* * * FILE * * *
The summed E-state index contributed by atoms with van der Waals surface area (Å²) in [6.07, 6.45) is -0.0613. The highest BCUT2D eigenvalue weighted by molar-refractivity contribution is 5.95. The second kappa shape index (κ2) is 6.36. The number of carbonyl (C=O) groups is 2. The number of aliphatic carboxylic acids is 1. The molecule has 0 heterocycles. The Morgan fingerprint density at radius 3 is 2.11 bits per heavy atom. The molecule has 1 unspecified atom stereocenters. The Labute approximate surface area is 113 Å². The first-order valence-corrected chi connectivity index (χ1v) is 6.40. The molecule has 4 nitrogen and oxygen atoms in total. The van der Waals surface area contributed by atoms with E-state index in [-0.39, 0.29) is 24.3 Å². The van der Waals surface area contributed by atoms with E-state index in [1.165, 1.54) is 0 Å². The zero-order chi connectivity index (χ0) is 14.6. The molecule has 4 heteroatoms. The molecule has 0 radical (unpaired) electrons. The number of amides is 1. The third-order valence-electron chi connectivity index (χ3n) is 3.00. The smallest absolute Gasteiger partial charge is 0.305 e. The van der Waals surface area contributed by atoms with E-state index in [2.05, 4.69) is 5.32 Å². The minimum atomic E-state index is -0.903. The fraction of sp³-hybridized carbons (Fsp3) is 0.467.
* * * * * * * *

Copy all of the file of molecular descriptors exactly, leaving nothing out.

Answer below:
The summed E-state index contributed by atoms with van der Waals surface area (Å²) in [6.07, 6.45) is -0.0613. The highest BCUT2D eigenvalue weighted by molar-refractivity contribution is 5.95. The second kappa shape index (κ2) is 6.36. The number of carbonyl (C=O) groups is 2. The number of aliphatic carboxylic acids is 1. The molecule has 0 heterocycles. The Morgan fingerprint density at radius 3 is 2.11 bits per heavy atom. The molecule has 1 unspecified atom stereocenters. The Labute approximate surface area is 113 Å². The first-order valence-corrected chi connectivity index (χ1v) is 6.40. The molecule has 4 nitrogen and oxygen atoms in total. The van der Waals surface area contributed by atoms with E-state index in [-0.39, 0.29) is 24.3 Å². The van der Waals surface area contributed by atoms with E-state index in [1.165, 1.54) is 0 Å². The zero-order chi connectivity index (χ0) is 14.6. The molecule has 4 heteroatoms. The molecule has 0 radical (unpaired) electrons. The number of amides is 1. The third-order valence-electron chi connectivity index (χ3n) is 3.00. The smallest absolute Gasteiger partial charge is 0.305 e. The van der Waals surface area contributed by atoms with E-state index in [2.05, 4.69) is 5.32 Å². The minimum atomic E-state index is -0.903. The fraction of sp³-hybridized carbons (Fsp3) is 0.467.